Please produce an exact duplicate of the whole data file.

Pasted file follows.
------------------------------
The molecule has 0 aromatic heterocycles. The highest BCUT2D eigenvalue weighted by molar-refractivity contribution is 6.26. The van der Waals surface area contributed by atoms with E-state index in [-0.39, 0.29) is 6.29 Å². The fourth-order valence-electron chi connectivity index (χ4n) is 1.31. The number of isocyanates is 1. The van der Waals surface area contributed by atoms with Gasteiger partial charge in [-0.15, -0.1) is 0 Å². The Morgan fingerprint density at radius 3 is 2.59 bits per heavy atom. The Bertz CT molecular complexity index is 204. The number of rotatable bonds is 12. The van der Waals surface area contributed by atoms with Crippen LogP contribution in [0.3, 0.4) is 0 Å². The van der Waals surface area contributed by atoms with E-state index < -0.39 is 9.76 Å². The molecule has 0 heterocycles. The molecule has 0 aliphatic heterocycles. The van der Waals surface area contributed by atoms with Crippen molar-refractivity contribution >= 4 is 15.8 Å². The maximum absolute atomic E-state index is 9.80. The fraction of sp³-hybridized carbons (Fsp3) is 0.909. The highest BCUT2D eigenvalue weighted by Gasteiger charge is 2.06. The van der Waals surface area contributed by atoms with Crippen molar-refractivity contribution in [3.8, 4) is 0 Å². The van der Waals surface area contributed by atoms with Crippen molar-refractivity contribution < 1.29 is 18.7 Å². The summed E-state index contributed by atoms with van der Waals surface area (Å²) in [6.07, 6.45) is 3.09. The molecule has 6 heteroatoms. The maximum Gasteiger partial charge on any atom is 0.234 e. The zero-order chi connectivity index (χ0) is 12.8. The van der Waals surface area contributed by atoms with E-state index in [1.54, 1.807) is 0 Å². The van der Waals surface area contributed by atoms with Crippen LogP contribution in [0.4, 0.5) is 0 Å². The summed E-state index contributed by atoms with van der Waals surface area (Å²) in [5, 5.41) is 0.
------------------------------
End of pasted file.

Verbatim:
The molecule has 0 aromatic heterocycles. The highest BCUT2D eigenvalue weighted by molar-refractivity contribution is 6.26. The van der Waals surface area contributed by atoms with E-state index in [-0.39, 0.29) is 6.29 Å². The fourth-order valence-electron chi connectivity index (χ4n) is 1.31. The number of isocyanates is 1. The van der Waals surface area contributed by atoms with Gasteiger partial charge in [-0.15, -0.1) is 0 Å². The Morgan fingerprint density at radius 3 is 2.59 bits per heavy atom. The Bertz CT molecular complexity index is 204. The number of rotatable bonds is 12. The van der Waals surface area contributed by atoms with Crippen LogP contribution in [0.3, 0.4) is 0 Å². The van der Waals surface area contributed by atoms with E-state index < -0.39 is 9.76 Å². The molecule has 0 heterocycles. The molecule has 0 aliphatic heterocycles. The van der Waals surface area contributed by atoms with Crippen molar-refractivity contribution >= 4 is 15.8 Å². The maximum absolute atomic E-state index is 9.80. The fraction of sp³-hybridized carbons (Fsp3) is 0.909. The highest BCUT2D eigenvalue weighted by Gasteiger charge is 2.06. The van der Waals surface area contributed by atoms with Crippen molar-refractivity contribution in [3.8, 4) is 0 Å². The van der Waals surface area contributed by atoms with Crippen molar-refractivity contribution < 1.29 is 18.7 Å². The summed E-state index contributed by atoms with van der Waals surface area (Å²) in [6.07, 6.45) is 3.09. The molecule has 6 heteroatoms. The maximum Gasteiger partial charge on any atom is 0.234 e. The zero-order chi connectivity index (χ0) is 12.8. The van der Waals surface area contributed by atoms with E-state index in [1.54, 1.807) is 0 Å². The van der Waals surface area contributed by atoms with Crippen LogP contribution in [0.4, 0.5) is 0 Å². The summed E-state index contributed by atoms with van der Waals surface area (Å²) in [5, 5.41) is 0.